MANILA: Philippine President Rodrigo Duterte said Sunday that his militarily inferior country cannot stop China’s actions in contested waters, responding to a reported plan by Beijing to construct an environmental monitoring station in a disputed shoal off the northwestern Philippines.
Duterte, however, warned that he would invoke a July 12 arbitration ruling that invalidated China’s territorial claims in the South China Sea if the Chinese “start to tinker with the entitlement,” apparently meaning when Beijing starts to tap the offshore area’s resources.
“We cannot stop China from doing his thing, the Americans were not able to stop it,” Duterte said in a news conference at the airport in southern Davao city before flying to Myanmar.
“Sir, what will I do? Declare a war against China?” he asked, without saying who he was addressing his question to. “I can, but we’ll all lose our military and policemen tomorrow, and we are a destroyed nation.”
Duterte’s remarks differed slightly from those of the Department of Foreign Affairs, which said that it was trying to verify the news reports about China’s construction plans on Scarborough Shoal and that it would refrain from commenting while doing so.
In the past, the Philippine government routinely filed protests or expressed its concern whenever China took aggressive actions to assert its sovereignty in contested territories, but Duterte did not mention any planned protest.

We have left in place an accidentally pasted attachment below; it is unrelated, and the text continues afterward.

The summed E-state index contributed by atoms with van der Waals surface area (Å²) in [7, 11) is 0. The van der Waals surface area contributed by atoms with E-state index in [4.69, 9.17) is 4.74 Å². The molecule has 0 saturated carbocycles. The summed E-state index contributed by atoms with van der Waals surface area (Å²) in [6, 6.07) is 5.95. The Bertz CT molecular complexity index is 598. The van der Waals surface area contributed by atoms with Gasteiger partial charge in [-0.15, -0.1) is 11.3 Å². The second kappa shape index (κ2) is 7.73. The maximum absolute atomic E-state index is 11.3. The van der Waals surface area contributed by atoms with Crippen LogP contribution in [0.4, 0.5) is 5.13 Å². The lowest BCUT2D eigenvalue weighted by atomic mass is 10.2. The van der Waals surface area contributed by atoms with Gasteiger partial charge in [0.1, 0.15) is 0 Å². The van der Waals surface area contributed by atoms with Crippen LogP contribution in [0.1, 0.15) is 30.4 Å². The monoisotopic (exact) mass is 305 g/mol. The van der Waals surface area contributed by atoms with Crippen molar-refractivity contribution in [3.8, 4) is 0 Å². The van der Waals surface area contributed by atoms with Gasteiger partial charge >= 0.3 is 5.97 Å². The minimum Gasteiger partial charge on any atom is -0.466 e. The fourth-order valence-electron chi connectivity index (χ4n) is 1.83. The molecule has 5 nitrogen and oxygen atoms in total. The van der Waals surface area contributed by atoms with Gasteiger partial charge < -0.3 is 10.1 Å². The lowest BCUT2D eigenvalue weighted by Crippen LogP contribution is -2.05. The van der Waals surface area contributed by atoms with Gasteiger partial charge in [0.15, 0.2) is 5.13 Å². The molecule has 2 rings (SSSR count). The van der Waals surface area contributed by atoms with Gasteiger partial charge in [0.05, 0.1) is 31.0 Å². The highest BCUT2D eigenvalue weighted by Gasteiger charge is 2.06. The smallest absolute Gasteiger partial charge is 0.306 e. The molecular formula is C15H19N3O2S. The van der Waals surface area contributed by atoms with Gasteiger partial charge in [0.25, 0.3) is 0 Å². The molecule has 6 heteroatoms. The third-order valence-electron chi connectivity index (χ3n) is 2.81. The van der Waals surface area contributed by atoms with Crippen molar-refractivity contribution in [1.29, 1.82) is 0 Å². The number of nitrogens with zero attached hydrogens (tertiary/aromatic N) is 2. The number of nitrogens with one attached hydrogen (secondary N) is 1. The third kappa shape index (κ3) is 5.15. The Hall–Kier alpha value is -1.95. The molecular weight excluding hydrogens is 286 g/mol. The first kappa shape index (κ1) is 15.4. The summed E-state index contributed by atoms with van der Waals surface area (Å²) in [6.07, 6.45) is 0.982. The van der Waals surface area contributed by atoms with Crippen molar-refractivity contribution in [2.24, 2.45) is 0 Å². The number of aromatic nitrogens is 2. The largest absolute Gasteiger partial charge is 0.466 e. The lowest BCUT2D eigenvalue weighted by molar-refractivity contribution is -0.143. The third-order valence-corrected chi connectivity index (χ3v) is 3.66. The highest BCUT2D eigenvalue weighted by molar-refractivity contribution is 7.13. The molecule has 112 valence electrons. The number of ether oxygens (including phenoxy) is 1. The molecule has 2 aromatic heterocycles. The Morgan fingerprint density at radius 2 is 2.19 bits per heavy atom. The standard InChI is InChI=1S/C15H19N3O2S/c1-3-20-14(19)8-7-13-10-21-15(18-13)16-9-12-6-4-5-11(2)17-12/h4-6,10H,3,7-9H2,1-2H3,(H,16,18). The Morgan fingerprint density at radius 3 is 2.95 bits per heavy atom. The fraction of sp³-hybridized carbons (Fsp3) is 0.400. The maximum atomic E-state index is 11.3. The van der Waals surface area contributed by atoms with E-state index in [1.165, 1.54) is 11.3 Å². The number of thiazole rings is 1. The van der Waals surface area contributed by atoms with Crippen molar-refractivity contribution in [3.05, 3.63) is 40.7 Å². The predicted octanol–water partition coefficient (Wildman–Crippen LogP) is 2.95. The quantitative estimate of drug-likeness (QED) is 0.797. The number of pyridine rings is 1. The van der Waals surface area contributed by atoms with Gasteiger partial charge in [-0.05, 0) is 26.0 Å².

The top official in Sansha City, which has administered China’s island claims in the South China Sea since 2012, was quoted by the official Hainan Daily newspaper as saying that preparations were underway to build an environmental monitoring station on Scarborough Shoal.
The preparatory work on Scarborough and on five other islands in the Paracel island group off Vietnam were among the government’s top priorities for 2017, Sansha Communist Party Secretary Xiao Jie was quoted as saying in an interview published in the paper’s Monday edition and seen online Friday in Beijing. No other details were provided.
If the construction plans on Scarborough proceed, it would be China’s first permanent structure in recent memory on a shoal that has been at the heart of a territorial dispute with China and would likely reignite concerns over Beijing’s increasingly assertive actions to cement its claims in the crucial waterway, where an estimated $5 trillion in global trade passes each year.
It will also be a defiance of last year’s ruling by an arbitration tribunal in The Hague that invalidated China’s territorial claims in the South China Sea on historical grounds.
Chinese government ships took control of Scarborough in 2012 after a tense standoff with Philippine vessels. China then blocked Filipinos from fishing in the shoal, which has a vast, coral-encircled lagoon that also serves as a storm shelter for Asian fishermen.
The Philippines brought its disputes with China to international arbitration the following year, but China ignored the complaint and the tribunal’s ruling, which found Beijing to have violated the rights of Filipinos to fish at Scarborough.